The Cybersalt Shaker features devotionals and commentary written by Pastor Tim.
My hat is off to Dennis Tito! Mr. Tito is the California, mega-millionaire type who recently became the first earthling to take a vacation that was truly and literally out of this world.
For a mere 20 million dollars, Tito hitched a ride on a Soviet rocket and visited, much to the consternation of NASA, the new International Space Station. Forbidden to say anything that remotely sounded like, "Hey guys, what does this button do?" Tito spent his week floating around in the weightlessness of space, taking pictures and video of the earth and other parts of the heavens. I really think the whole deal with his trip was great. Why you ask?
Well, first of all, Dennis' trip into orbit proclaims a new reality in the world. It is now possible to buy your way into the heavens. Yes, for a cool 20 mil, you or I can go where a few decades ago only dogs, monkeys, lab rats, and elite astronauts got to travel.
The other great thing is that this whole exercise serves as another opportunity to remind people that no one can buy their way into Heaven. Even with untold millions, everyone will fall short of the eternal rest God offers humankind if they try to buy their way through the pearly gates. Heaven can only be, and only ever will be, accessible by faith alone in Christ's death for our sins and God's raising Him from the dead.
I've started saving my money for my own future vacation in the heavens (I have less than 20 million to go!) When I have enough I'll be able to say, "Comrade, Fly me to the Moon!"
As for my eternal destination I'm trusting in, and waiting for, Jesus.
Copyright 2003, Cybersalt.
In one of the gardens in my backyard, I have a flowerbed with poppies growing in it. (No, not that kind of poppy) I don't even plant them now because each fall they reseed themselves. When spring comes, the seeds start to grow and produce a green, wall to wall carpet, of young poppy plants.
I am not much of a gardener. My theory is, "If it can't grow alone, then it shouldn't be growing." (Yes, I have read Genesis 3:17-19) I am all for leaving the young flower plants in their ghetto to fight it out amongst themselves. My wife on the other hand, knows about plants and each year thins out the bed so some of the poppies can thrive. It's not good for plants to grow too close together.
Unfortunately "it's not good to grow too close together" is the philosophy of some Christians when it comes to relating to others in their church. I understand some people's reasons for adopting this approach. Some have been hurt in the past by fellow Christians they trusted and opened themselves up to. Others are naturally shy and find developing intimacy a challenge. Still others are gun shy because of high turn over and exit rates both in the pew and the pulpit. After all, who wants to open up when so many people and pastors move to a new church every few years?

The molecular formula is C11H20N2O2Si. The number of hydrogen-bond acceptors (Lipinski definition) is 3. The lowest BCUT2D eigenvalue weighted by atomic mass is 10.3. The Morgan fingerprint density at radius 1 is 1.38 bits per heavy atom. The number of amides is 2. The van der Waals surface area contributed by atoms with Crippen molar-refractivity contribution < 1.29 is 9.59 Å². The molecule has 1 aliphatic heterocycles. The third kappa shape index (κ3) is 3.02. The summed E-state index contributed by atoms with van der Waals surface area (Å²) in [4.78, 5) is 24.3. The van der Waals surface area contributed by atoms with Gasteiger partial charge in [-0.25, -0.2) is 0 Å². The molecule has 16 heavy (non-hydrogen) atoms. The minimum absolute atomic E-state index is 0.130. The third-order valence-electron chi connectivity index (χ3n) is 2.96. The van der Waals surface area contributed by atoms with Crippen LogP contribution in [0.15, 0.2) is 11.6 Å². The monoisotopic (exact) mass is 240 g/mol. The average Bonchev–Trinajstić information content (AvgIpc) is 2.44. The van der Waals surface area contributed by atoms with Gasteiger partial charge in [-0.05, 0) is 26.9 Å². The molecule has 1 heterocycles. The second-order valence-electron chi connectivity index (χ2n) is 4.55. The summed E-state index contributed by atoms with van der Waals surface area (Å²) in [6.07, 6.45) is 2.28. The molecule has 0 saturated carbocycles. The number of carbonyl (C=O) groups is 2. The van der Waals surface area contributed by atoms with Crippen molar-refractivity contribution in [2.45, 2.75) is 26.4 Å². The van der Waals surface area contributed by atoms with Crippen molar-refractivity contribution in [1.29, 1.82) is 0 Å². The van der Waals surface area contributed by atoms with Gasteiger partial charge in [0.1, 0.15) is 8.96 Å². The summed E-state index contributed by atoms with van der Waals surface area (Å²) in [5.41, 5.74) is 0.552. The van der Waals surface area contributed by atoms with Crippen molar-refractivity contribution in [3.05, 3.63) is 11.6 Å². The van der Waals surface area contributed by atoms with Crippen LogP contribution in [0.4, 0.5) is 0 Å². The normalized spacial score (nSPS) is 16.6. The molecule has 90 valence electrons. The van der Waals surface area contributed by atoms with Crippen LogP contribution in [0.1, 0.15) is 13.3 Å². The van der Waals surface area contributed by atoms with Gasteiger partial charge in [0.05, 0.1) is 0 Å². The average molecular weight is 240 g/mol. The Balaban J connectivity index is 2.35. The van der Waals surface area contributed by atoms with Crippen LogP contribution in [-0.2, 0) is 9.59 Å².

All of the above are understandable, and yet the fact remains that Christians are different than poppy plants - we can only thrive in intimate fellowship with each other. Jesus said that the world would know we are His disciples if we loved one another. (John 13.35) How can we love each other when we aren't close to each other? In Hebrews 10:25, we are told to not give up meeting together so we can encourage one another. How can we do this while maintaining a "safe" distance from others?
No, it's very clear that God's children can only thrive in the close-knit fellowship of the Body of Christ - the church. This spring, move closer to someone in your church and let them move closer to you. Don't let anything or anyone thin you out.
Just over a week ago, from the time of my writing this, I experienced the strongest local earthquake that has occurred since my moving to Canada's shaky left coast four and a half years ago.
When it began to happen, I was sitting at my desk. At first it sounded like a big truck driving by behind our church. After a few seconds it sounded like a really, really big truck. Then I realized what was going on and that it was time to move to a doorway. The doorway I headed to leads to our sanctuary where a number of the ladies of our church were just finishing a morning Bible study. As the shaking intensified, with each rumbling wave, it was time take cover and hang on. Everybody's plan of action varied over the next 10 or 15 seconds that our part of the world rattled and shook.